Many congregations use this
opportunity to hold an appeal for a
worthy cause.
In many Reform and
Conservative congregations,
Shavuot is the time for
So, try to stay awake the first
night, listen attentively to the story
of Ruth, respond generously to your
local appeal, and ladle the sour
cream on the blintzes as thick as
you like.
Enjoy Shavuot!

. . All things are mortal
but the Jew; all other
forces pass but he
remains. What is the
secret of his
Mark Twain

know, from recent events, how
humanity can plummet to
unspeakable depravity without God.
The events of the Torah were
formative and God formalized them
in symbols. The prophets and
scholars who lived later, gave
symbolic representation to concepts
and later events.
On Pesach, God freed us from
slavery. Since then, the days of
Pesach have become an opportunity
to focus on the freedom to be
gained by living with God. God gave
us a symbol of this freedom, it is
After the Exodus we traveled
the desert. Our needs were
provided for. God gave us a symbol
of His caring for our peace and
security to have for all times, the
sukkah. So we move out of our
homes, our man-made pseudo-
security, and into the sukkah and

put our well-being into God's hands.
On Chanukah, we kindle small
lights, which symbolize that a small
bit of wisdom's light can overcome
even the intense darkness of a
Godless life.
These examples and the other
symbols in Torah stand for some
expression of God's love for our
people and our love for God. Each
one represents something
meaningful in our past which, when
performed and understood, helps us
capture the impact of the original
event and reawaken within us the
feelings of goodness, love and
security, feelings of power and
meaning that come from such a
Shavuot is categorically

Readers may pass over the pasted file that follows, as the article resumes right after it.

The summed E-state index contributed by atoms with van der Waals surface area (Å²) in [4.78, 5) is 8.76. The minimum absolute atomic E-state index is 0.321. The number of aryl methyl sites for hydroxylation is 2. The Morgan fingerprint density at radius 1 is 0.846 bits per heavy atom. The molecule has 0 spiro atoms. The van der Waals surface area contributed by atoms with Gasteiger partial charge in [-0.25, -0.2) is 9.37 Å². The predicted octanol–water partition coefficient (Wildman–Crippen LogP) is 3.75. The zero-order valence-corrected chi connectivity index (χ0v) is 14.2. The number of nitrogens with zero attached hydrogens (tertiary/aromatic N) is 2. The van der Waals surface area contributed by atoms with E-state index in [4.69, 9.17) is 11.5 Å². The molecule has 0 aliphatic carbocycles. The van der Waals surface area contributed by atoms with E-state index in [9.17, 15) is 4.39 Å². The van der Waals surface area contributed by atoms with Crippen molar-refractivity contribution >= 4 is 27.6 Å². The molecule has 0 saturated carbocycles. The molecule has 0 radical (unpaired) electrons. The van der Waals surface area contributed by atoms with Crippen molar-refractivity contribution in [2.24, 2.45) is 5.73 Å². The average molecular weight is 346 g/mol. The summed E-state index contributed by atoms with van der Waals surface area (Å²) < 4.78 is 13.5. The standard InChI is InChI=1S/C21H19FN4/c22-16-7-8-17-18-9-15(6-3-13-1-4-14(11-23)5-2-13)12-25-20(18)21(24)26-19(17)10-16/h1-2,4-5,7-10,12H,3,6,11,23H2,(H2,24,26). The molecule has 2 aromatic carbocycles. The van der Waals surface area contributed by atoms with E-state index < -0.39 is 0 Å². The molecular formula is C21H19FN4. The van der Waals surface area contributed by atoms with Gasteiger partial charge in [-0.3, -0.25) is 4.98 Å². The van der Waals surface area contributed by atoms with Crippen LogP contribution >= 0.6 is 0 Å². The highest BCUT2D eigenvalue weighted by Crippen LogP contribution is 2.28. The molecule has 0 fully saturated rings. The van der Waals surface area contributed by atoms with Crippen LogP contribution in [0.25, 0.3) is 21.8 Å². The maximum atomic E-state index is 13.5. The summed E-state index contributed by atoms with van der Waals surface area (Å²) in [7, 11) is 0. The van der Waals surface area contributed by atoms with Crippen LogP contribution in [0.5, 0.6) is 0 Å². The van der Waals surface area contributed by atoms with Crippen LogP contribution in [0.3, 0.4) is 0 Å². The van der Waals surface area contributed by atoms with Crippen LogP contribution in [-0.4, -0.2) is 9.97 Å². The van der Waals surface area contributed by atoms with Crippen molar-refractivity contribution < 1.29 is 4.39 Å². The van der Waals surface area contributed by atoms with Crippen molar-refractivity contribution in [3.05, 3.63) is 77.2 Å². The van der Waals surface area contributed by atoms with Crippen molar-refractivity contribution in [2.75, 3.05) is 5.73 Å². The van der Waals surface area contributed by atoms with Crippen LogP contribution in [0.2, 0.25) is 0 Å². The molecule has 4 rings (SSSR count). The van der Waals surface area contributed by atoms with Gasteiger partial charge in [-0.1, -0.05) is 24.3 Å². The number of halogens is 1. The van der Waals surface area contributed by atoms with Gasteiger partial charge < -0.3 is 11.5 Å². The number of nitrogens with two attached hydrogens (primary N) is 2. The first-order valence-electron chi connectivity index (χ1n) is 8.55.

different. It does not express a
particular aspect of our relationship

Shavuot is the wedding
and Torah is our ketubah,
our marriage vows.

with God or evoke a specific feeling.
Rather, it is the day we entered into
the covenant. For this reason the
Talmud compares Shavuot to a
wedding. "I am to my beloved and
my beloved is to me" said King
Solomon, referring to God and the
Jewish people as we stood together
on Shavuot.
Shavuot is the wedding and
Torah is our ketubah, our marriage


In marriage, the love between
husband and wife is expressed in
many ways. "I am sensitive to your
feelings, and I symbolize my
sensitivity by giving you a book of
poems. So you'll know that I am
committed to your security, I give
you a ring, a symbol of strength. I
don't want a symbol of my beloved,
however, I want my beloved.
Conversely, my beloved will not
accept any symbols of me." There
can be no symbol for our belonging
to each other. Similarly, the Jewish
people can accept no symbol of
This is why Shavuot has no
symbols. Shavuot is our anniversary.
Why is the day referred to as
the holiday of the first fruits in the
Torah rather than as the holiday of
the giving of the Torah?




20300 Civic Center Drive
Suite 240
Southfield, Michigan 48076
May 20, 1988
Associate Publisher Arthur M. Horwitz
News Editor Heidi Press
Jewish Experiences for Families
Advisor Harlene W. Appleman
Illustrator Neil Beckman